HR: You can work with the wing in the back and a smaller or wider rear diffuser. In the front you can adjust the inner wing in the bumper.
CB: Ride height, Rake (difference between front and rear ride height), Wing setting, and size of gurney.
Low ride height = more downforce.
Higher rake - downforce balance moves to the front.
More rear wing - more rear downfore, more drag--> less top speed
Bigger gurney - more rear downforce, more drag--> less top speed.
SBDT: Front Splitter - Adds front downforce. Basically there are only two splitters. One is for high-speed Monza (low drag / less downforce) and the other is for everywhere else. The splitter isn’t used to fine tune the aerodynamic balance but rather sets the basic approach to the aerodynamic setup. High-speed = 1. Normal = 2.
Rear wing - Fine tune your aero balance. There are 12 wing adjustments. With a front splitter setting of (1) use wing settings of 4-7. For a front splitter setting of (2) use wing settings of 9-12.
Ride height - These control the underbody downforce, which is considerable on the GT cars and a lot less on the NGT’s. The ride height and the “pitch” or “rake” of the car (difference between the front and rear ride height) control the amount of downforce. In general, you want the ride height as low as possible, plus a slight forward pitch for maximum effect. To achieve this on-track usually requires the rear ride height to be 20-25mm higher than the front when setting it in the garage. The NGT’s can get away with 15mm difference. Having a “pitch up” condition will cause the car to lose a lot of the underbody downforce, so avoid this. Additionally, if the car comes down and touches the track, the air underneath will “stall” and you’ll abruptly loose all underbody downforce!

When do you alter the fast bump or slow bump rates, and what effect do those have on handling?
HR: The slow bump works more on the whole car’s movement, almost like the rollbars, and the fast bump works more on track-related bumps.
CB: Slow bump setting controls the chassis movements under braking, cornering, and acceleration.
SBDT: Fast Damping Adjustment - You adjust fast bump if the car’s handling is causing problems over bumpy sections of the track or riding the curbs. You want the fast bump setting just soft enough to absorb these undulations, but not so soft as to compromise the length of time the chassis takes to settle over these conditions. If you find the car understeering soften the FRONT fast bump and bring the fast rebound down along with it. If you find the car oversteering over the bumps, then soften the REAR fast bump and rebound. If you find that the whole car just skates to the outside of the corner (neither end first), then soften all four dampers. If the car seems not to notice the bumps at all then stiffen the shocks until a problem is felt, then back off a click or two.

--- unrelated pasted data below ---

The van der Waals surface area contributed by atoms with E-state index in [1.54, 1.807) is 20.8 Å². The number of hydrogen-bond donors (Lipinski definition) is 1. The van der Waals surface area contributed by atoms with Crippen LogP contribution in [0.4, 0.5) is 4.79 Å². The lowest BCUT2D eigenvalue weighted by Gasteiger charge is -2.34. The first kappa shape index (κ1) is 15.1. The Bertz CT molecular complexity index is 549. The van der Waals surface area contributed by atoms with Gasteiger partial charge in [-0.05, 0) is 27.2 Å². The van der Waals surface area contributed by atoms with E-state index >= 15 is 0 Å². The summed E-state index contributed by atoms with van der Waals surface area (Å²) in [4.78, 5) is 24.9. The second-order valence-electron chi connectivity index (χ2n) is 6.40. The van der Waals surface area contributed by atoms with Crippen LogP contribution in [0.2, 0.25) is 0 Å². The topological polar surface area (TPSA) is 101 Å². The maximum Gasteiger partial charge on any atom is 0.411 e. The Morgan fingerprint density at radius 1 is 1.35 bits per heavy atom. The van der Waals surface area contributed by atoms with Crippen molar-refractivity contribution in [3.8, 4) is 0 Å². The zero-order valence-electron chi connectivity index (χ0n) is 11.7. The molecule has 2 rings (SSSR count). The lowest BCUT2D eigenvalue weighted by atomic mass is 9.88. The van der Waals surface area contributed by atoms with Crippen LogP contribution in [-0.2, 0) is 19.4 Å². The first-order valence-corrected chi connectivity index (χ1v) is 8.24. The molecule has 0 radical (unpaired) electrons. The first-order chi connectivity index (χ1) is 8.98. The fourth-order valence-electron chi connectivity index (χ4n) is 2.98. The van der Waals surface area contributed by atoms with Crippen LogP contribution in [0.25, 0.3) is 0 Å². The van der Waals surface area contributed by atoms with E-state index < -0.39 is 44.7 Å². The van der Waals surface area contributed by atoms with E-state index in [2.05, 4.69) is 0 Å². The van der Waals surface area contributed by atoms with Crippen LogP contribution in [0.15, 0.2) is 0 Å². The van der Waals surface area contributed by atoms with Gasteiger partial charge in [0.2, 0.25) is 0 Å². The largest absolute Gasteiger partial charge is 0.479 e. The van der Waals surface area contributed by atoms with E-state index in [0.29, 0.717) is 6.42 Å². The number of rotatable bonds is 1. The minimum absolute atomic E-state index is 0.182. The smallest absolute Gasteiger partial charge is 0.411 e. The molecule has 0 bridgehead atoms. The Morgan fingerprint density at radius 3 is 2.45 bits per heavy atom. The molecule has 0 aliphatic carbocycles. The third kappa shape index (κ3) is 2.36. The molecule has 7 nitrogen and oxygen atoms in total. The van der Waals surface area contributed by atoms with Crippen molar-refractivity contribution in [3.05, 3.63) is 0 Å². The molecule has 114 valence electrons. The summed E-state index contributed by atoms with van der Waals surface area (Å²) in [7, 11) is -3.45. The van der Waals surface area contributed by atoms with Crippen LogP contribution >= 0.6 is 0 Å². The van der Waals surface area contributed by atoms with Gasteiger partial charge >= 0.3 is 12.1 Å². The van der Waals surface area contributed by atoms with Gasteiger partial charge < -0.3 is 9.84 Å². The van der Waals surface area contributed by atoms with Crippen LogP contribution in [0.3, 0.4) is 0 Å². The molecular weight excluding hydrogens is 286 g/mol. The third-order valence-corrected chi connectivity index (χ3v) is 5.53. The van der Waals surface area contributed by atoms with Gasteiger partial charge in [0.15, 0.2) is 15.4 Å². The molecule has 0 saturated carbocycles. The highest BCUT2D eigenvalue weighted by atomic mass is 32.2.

Slow Damping Adjustment - Slow damping is mainly used for affecting the transitional balance of the racecar as it is forced to change direction - or attitude - away from any steady-state condition. This is anything having to do with the driver inputs. Steering, braking, and accelerating. The most common adjustments for slow damping is to cure contradictory handling of the racecar from the entrance to the exit of a corner, such as
when the car understeers on the entrance to a corner, yet oversteers on the exit. The slow bump adjustments will be the main contributors to these handling adjustments. To cure understeer on entrance only soften the front slow bump, or stiffen the rear slow rebound. To cure oversteer on corner entrance stiffen the front bumps, or soften the rear rebounds. To Cure power exit oversteer, soften the rear slow bump, or stiffen the front slow rebound.


Regards: durino69

willfred_TandZproduction
09-05-2015, 06:33
Hi to all new Project C.A.R.S friends.

@willfred great idea to get familiar with car set-ups. looking forward to seeing other videos.

This is from another thread and it helped me a lot with understanding what to look for and how to set up a car. Also note this was from another Sim made by SimBin, but still applies to pCARS. Hope it will be helpful for you guys.

At the end there are some common questions which are answered by couple of FIA GT race car drivers.

Enjoy


BRAKES
Pressure - Adjusts overall force applied on the brakes. At 100%, full force will be applied to the brakes. When the best percentage of brake pressure is applied for a car for a specific circuit, the brakes are less likely to lock up when cornering.
Bias - Adjusts the balance of braking pressure between the front and the rear brakes.
Duct - Increases or decreases the duct to adjust the brake temperature. Too cool or too warm brakes are less efficient, not stopping/slowing the car as quickly.

Radiator Opening - Adjusts the air flow to radiator, which helps cool the engine. Monitors water and oil temperatures. If they are higher than 100c, increase the air flow to the radiator. The larger the opening, the cooler the engine will run, making it safer to run at higher RPMs.

Tyre Temperature and Pressure Readouts (Centre Screen) Detail of tyre temperature and pressure readouts